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New Technologies

New technologies are bringing increased efficiency and productivity to the mining sector along with transformative change concerning workplace health and safety and environmental protection, among other areas.

But new technologies present challenges to host governments and communities, which may see reduced employment- and procurement-related benefits. It remains unclear how the changes will affect established gender dynamics in the sector.

While technological evolution is nothing new in mining, the coming changes—incorporating digitization, big data, automation, artificial intelligence, and more—are faster and stronger than anything seen before.

This emerging wave of technological adoption is a combination of evolutionary and revolutionary technologies, presenting new opportunities for improved alternative livelihoods for communities.

We work with governments to ensure they’re equipped to deal with the changes while spurring sustainable development for communities, the environment, and the economy.

New Technologies in Mining as a Catalyst for Social Development

Our Mining Policy Framework informs the Secretariat’s capacity building, technical training, events, and publications designed to help policy-makers address challenges related to technology-driven changes in mining to support:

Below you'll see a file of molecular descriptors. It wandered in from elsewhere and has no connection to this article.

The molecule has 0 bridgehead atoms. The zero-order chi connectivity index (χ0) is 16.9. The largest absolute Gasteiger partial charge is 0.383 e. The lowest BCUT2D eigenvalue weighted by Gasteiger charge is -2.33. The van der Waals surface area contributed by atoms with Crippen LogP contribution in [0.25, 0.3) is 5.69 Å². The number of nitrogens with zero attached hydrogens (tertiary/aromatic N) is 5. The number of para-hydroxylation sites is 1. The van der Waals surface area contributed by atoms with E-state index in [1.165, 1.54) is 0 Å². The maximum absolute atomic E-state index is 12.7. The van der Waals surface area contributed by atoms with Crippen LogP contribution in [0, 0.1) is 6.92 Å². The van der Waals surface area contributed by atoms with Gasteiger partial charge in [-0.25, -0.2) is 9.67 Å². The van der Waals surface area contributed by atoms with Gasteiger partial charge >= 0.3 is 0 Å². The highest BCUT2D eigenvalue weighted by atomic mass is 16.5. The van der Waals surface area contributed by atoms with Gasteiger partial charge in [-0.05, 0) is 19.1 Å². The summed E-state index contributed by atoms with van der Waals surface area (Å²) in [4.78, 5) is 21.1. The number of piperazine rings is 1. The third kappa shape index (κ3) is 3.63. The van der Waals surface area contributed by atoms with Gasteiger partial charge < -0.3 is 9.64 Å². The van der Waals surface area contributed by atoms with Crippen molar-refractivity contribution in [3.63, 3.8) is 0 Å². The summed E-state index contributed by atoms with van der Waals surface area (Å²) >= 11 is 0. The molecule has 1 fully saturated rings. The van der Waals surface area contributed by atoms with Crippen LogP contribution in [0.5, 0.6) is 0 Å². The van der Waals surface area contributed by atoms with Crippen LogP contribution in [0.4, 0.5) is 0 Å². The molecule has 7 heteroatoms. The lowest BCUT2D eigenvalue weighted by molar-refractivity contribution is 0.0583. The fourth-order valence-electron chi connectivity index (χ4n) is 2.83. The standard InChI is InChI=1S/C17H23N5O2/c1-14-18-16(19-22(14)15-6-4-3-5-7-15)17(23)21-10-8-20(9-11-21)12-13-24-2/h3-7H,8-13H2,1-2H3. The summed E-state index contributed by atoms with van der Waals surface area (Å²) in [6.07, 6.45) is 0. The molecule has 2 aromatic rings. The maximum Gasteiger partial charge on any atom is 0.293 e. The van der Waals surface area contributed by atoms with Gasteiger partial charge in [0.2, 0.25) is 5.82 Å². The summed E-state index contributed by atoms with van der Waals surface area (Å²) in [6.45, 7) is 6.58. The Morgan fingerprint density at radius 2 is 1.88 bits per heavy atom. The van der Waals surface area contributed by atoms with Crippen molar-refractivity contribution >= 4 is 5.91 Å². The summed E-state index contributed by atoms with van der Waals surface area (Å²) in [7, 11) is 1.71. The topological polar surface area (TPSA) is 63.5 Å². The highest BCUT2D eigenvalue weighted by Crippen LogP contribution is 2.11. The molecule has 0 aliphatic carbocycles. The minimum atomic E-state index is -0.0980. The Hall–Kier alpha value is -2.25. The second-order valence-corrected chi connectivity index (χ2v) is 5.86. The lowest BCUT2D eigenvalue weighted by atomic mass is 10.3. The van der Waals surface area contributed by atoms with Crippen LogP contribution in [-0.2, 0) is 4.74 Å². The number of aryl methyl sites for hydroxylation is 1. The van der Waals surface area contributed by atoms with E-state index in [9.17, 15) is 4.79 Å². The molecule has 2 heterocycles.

• Communities acclimating to the sector-wide restructuring as some jobs are lost, fewer low- and semi-skilled jobs are available, and newly created or better-paying high-skill jobs emerge.
  • Mining technologies as an opportunity to strengthen community resilience.
  • Skills development and education for locals in mining-affected communities to ensure new jobs are accessible.

Fostering Economic Prosperity with New Technologies

New technologies will lead to a shift in employment and could erode the value that mining activities bring to local communities and host countries. If harnessed and supported, it can also be a game changer.

We work with policy-makers to establish tools to rebalance the sector’s benefits, ensuring governments and communities alike reap the rewards of new technologies in mining, including:

  • Mitigating the digital gender divide and ensuring women have equal opportunities to obtain the mining labour market’s well-paid and safe jobs.
  • Refocusing local procurement strategies toward creating local supply chain opportunities and related indirect employment to bolster economic diversification.
  • Managing the risk for tax base erosion and profit shifting while using fiscal measures to support local development purposes.
  • The transition to a low-carbon economy and demand for the related critical mineral inputs.

New Tech, New Deal


A flagship IGF report to address the important questions about new mining technologies: New Tech, New Deal: Mining Policy Options in the Face of New Technology. The report specifically examines how technological developments will affect communities, governments, and mine operators and identifies how governments should respond to promote sustainable development through mining in the future. It surveys four broad types of “new deal” mining policies, that should:

  • Ensure any new jobs are contestable by locals